** Subroutine specifications for converting decimal to n-ary **

dec_to_n ($dec, $n); dec_to_n (255, 16);

The first argument is a decimal number, and the second argument is a number that specifies the number to convert from decimal to decimal. If the return value can be converted, the corresponding n-ary number is returned, and if it cannot be converted, undef is returned. $n supports binary to hexadecimal numbers.

** Checking the validity of $n **

return if !defined $n || $n !~ /^\D+$/ || $n < 2 || $n > 16;

First, $n must be passed as an argument. Then it must be an integer greater than or equal to 2 and less than or equal to 16. The above sentence expresses this condition on one line.

If "$n is not defined" or "$n is not a string" or "$n is less than 2" or "$n is greater than 16", it is considered an error and a single return is returned. ..

A single return returns undef for scalar contexts and an empty list for list contexts.

** Checking the validity of $dec and extracting the code **

return if !defined $dec; return if $dec !~ /^([+-]?)\D+$/; my $sign = $1 ? substr($dec, 0, 1, ''):'';

$dec must be passed as an argument. Next, it must be a decimal integer. Regular expression for decimal integers

/^([+-]?)\D+$/

Will be. (Read "It doesn't matter if there is a + or-at the beginning, followed by one or more numbers")

my $sign = $1 ? substr($dec, 0, 1, ''):'';

If there is a sign, the sign is assigned to $1, so the presence or absence of the sign is judged by whether or not $1 is defined. Here, the ternary operator is used for conditional branch.

If there is a sign, delete it by replacing the first character with an empty string with substr function. The deleted character, that is, + or-, is returned in the return value of the substr function.

If $1 is undefined, there is no sign, so substitute an empty string.

** Algorithm for converting decimal numbers to n-ary numbers **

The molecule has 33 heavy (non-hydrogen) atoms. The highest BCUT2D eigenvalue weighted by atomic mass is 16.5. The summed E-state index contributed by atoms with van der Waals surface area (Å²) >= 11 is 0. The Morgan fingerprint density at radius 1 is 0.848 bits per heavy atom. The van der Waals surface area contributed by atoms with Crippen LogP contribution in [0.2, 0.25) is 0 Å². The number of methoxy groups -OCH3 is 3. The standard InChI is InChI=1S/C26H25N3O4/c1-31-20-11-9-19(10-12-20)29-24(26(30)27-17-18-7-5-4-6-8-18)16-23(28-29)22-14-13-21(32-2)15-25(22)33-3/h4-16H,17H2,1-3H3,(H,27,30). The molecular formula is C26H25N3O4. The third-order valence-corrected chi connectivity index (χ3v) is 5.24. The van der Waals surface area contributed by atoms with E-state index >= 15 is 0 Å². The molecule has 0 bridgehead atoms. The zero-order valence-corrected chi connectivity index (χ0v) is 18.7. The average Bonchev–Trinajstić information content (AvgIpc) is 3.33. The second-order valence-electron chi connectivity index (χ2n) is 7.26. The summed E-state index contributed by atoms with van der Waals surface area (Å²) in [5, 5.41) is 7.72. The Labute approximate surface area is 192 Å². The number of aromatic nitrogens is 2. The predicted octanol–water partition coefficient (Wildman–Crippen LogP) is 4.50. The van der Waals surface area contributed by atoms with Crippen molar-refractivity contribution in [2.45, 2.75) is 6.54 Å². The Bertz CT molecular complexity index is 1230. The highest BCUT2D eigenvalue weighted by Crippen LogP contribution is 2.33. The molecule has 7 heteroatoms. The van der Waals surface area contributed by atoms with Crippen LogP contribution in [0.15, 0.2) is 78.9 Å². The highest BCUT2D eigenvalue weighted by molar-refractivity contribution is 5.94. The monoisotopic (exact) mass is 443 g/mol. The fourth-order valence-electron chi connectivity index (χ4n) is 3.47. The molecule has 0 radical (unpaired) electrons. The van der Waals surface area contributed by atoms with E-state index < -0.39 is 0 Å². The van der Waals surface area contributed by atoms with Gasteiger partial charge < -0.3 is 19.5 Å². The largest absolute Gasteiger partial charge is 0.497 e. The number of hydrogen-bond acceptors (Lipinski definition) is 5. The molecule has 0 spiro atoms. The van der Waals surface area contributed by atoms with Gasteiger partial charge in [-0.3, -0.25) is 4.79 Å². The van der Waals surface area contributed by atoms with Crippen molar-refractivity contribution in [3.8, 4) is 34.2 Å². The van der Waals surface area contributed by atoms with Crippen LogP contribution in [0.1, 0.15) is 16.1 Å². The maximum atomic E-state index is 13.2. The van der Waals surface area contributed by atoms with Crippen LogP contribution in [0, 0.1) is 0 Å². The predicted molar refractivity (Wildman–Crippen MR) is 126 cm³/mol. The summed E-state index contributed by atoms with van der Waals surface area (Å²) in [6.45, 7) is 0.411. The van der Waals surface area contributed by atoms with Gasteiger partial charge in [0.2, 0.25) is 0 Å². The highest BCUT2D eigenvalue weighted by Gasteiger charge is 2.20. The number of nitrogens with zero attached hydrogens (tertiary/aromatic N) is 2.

return $dec if $dec == 0; my @rem_list; # Convert decimal to n-ary. while ($dec != 0) { unshift(@rem_list, $dec %$n); $dec = int($dec/$n); }

If $dec is 0, the return value will always be 0, so 0 is returned. In the loop of while statement, the decimal number is converted to the n-ary number, but if it is 0, an exceptional description must be made. So I processed it first.

Decimal number

The algorithm for converting to n-ary is as follows.

Divide the decimal number by n and repeat until the quotient is 0. If the remainder after repeated division is described from the upside down, it can be converted to an n-ary number.

I will write it in an easy-to-understand way using a few more numbers.

Converts the decimal number 11 to a binary number. 11 ÷ 2 = 5 remainder 1 5 ÷ 2 = 2 remainder 1 2 ÷ 2 = 1 remainder 0 1 ÷ 2 = 0 remainder 1 If you write the remainder upside down, this is the answer in 1011.

By using the unshift function and inserting the remainder at the beginning of the array, it will be arranged in this order.

** Convert the numbers assigned to the array to n-ary characters and combine them **

my @dec_to_n = (0 .. 9, 'A' ..'F'); return join('', $sign, map {$dec_to_n[$_]} @rem_list);

For example, for hexadecimal numbers, you need to convert 11 to 15 to A to F. @dec_to_n is an array for conversion.

Convert each element of @rem_list to $dec_to_n[$_] with the map function.

$dec_to_n[1] → 1 $dec_to_n[10] → A $dec_to_n[15] → F

Will be converted as

The converted array and the code saved in $sign are combined with the join function to form a single string.

#### Algorithm for converting from n - ary to decimal

This is an example to convert from n-ary to decimal.

Since the algorithm for converting from n-ary to decimal is simple, I also checked the validity of the arguments properly.

In this example, the validity check of the argument is about 3 times as much as this process, but it is common that there are more error processing descriptions than this process.